John Berchman Simmons
1 July 1917|
Bombay, British India
Royal Indian Navy |
|Years of service||1941-1957|
HMIS Bombay (J249) |
Naval Barracks, Bombay
|Battles/wars||World War II|
JB Simmons (born 1 July 1917) is a former Royal Indian Navy officer.
Early life and family
John Berchman Simmons, or other known by his nickname "Dick", attended Cathedral School in Bombay and merited a Government scholarship in 1933.
He passed the Senior Cambridge Examination in 1935 and joined A.F. Ferguson & Co, Chartered Accountants, in 1936 as an apprentice for five years.
He did a commercial course at Sydenham College of Commerce & Economics, Bombay and completed his articles in April 1941.
He married Dr Charlotte Fernandes - who was a paediatrician and published her own children's health medical journal - whose father was Braz Anthony Fernandes. They had one daughter, Bernadette, who married Ivan Trayling.
Simmons joined the Royal Indian Navy Volunteer Reserve on 1 May 1941 - in World War II - as an Executive Sub-Lieutenant. Although he was better qualified to join the Navy as a Paymaster, he requested that he be allowed to join the Executive Branch as it was from this Branch that future Captains of the Fleet were selected and leadership was one of the main qualities required. His request was accepted.
Prior to being given his first sea billet billet he topped the examination lists in subjects such as Signals & Navigation, competing against Officers.
During the War, the long experience gained at sea was mostly under war conditions.
He was appointed 1st Lieutenant (2nd in Command) of a ship in late 1942, the INS Kalvati. Although there was a Lieutenant of the Executive Branch also serving on the ship who was more senior, he was selected as the more capable Second-In-Command, which required permission from Naval Headquarters. For two years he was attached to the Arabian-Bengal-Ceylon Escort Group and took part in innumerable conoys in the Indian Ocean when the Japanese Fleet, and later submarines and aircraft were active in this area. His ship was on patrol of the Arakan Coast, at the time when Burma was under Japanese occupation. Prior to the invasion of Burma, he was a member of the team of Officers who made a survey of the beaches and approaches to the Arakan Coast, in order to facilitate the landings that were planned by the Army Command.
At the close of hostilities in 1945 Simmons applied to transfer to the permanent cadre of the Indian Navy for a Permanent Commission. After going before the Services Selection Board at Lonavala, he was selected.
In 1945 Simmons was given his first sea-going command, the INS Nasik, subsequently taking over INS Investigator, Hindustan and Assam. Prior to proceeding abroad in 1948 he held the appointment of Staff Officer Appoints on the Staff of Rear Admiral Battery Flag Officer Bombay and later was appointed First Lieutenant of the Naval Barracks. During this period he carried out the duties of Commander Barracks in addition to his duties as First Lieutenant, for two months, until a Commander was appointed to the post.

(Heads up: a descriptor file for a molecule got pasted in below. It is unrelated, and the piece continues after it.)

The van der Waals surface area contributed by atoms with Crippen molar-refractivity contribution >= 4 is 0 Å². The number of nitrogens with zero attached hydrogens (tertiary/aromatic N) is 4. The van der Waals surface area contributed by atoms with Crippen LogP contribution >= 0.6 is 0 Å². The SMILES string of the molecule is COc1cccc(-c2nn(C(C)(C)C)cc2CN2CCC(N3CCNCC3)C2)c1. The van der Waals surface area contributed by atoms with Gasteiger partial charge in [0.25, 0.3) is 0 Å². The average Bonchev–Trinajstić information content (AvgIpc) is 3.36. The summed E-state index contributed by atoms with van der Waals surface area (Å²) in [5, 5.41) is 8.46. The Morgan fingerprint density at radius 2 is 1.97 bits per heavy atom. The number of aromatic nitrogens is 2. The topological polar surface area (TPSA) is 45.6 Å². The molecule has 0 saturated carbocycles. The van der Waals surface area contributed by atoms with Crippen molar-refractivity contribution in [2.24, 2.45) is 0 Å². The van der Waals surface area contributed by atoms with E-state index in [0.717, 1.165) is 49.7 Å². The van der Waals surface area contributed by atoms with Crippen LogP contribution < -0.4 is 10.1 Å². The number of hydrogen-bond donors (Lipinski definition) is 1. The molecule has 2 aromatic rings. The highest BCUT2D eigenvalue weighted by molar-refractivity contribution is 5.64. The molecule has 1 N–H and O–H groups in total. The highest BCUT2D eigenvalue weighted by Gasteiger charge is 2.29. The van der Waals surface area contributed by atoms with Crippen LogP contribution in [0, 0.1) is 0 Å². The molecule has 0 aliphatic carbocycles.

In 1948 he was one of six officers selected from the entire Indian Navy for a period of training with the British Mediterranean Fleet, where he served for three months on HMS Ocean, an aircraft carrier. In the same year he was one of the officers selected for part of the crew that proceeded to the UK to bring back the first Indian cruiser, the INS Delhi (C74), to India. Whilst in the UK awaiting the commissioning of the INS Delhi, he did a Gunnery Course in Chatham.
After a year serving on the INS Delhi, Simmons was promoted to Lieutenant Commander, a full year earlier than the normal course.
In 1952 Simmons took command of the INS Bombay, a minesweeper, one of six at the time which composed the 31st Minesweeping Squadron. In October 1952 Simmons took charge of the entire Squadron from Captain Krishan DSC. During this time Simmons set a new record in the Indian Navy for berthing six ships at Cochin Jetty in 13 minutes. He then set another record at the Naval Docks in Bombay, where he brought the Squadron alongside the Breakwater at the Naval Docks in Bombay in close formation in 16 minutes, a feat that had never been attempted before.
In late 1953 still as an Acting Commander, Simmons was appointed Training Commander on the Staff of the Commodore-in-charge Cochin...the first Indian Officer to hold this appointment. In 1954 he was asked to take over as Commander of the Naval Base at Cochin, INS Venduruthy. He was in charge of over a 1000 men and 100 officers.
In 1956 Simmons was appointed as Commander of the Naval Barracks at Bombay, in charge of 800 men and 150 officers.
Simmons retired from the Navy in August 1957.
Videsh Seva Medal
9 Years Long Service Medal
He was one of the first Indian members of the Royal Bombay Yacht Club.